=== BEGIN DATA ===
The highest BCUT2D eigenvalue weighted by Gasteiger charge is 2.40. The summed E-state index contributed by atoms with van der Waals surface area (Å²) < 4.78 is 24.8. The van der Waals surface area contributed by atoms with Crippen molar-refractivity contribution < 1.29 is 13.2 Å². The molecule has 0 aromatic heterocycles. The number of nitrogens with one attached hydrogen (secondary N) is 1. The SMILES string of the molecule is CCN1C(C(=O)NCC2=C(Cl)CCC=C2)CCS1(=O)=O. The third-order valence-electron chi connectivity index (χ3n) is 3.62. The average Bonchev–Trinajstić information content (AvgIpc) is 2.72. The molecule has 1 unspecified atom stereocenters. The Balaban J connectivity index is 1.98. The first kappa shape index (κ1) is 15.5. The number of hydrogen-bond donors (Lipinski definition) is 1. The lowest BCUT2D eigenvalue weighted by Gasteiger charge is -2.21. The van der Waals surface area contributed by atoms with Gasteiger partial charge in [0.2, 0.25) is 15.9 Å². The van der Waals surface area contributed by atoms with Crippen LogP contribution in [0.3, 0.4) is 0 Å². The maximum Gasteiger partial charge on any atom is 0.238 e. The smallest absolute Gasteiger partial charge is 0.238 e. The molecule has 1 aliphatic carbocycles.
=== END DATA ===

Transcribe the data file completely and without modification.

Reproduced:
The highest BCUT2D eigenvalue weighted by Gasteiger charge is 2.40. The summed E-state index contributed by atoms with van der Waals surface area (Å²) < 4.78 is 24.8. The van der Waals surface area contributed by atoms with Crippen molar-refractivity contribution < 1.29 is 13.2 Å². The molecule has 0 aromatic heterocycles. The number of nitrogens with one attached hydrogen (secondary N) is 1. The SMILES string of the molecule is CCN1C(C(=O)NCC2=C(Cl)CCC=C2)CCS1(=O)=O. The third-order valence-electron chi connectivity index (χ3n) is 3.62. The average Bonchev–Trinajstić information content (AvgIpc) is 2.72. The molecule has 1 unspecified atom stereocenters. The Balaban J connectivity index is 1.98. The first kappa shape index (κ1) is 15.5. The number of hydrogen-bond donors (Lipinski definition) is 1. The lowest BCUT2D eigenvalue weighted by Gasteiger charge is -2.21. The van der Waals surface area contributed by atoms with Gasteiger partial charge in [0.2, 0.25) is 15.9 Å². The van der Waals surface area contributed by atoms with Crippen LogP contribution in [0.3, 0.4) is 0 Å². The maximum Gasteiger partial charge on any atom is 0.238 e. The smallest absolute Gasteiger partial charge is 0.238 e. The molecule has 1 aliphatic carbocycles.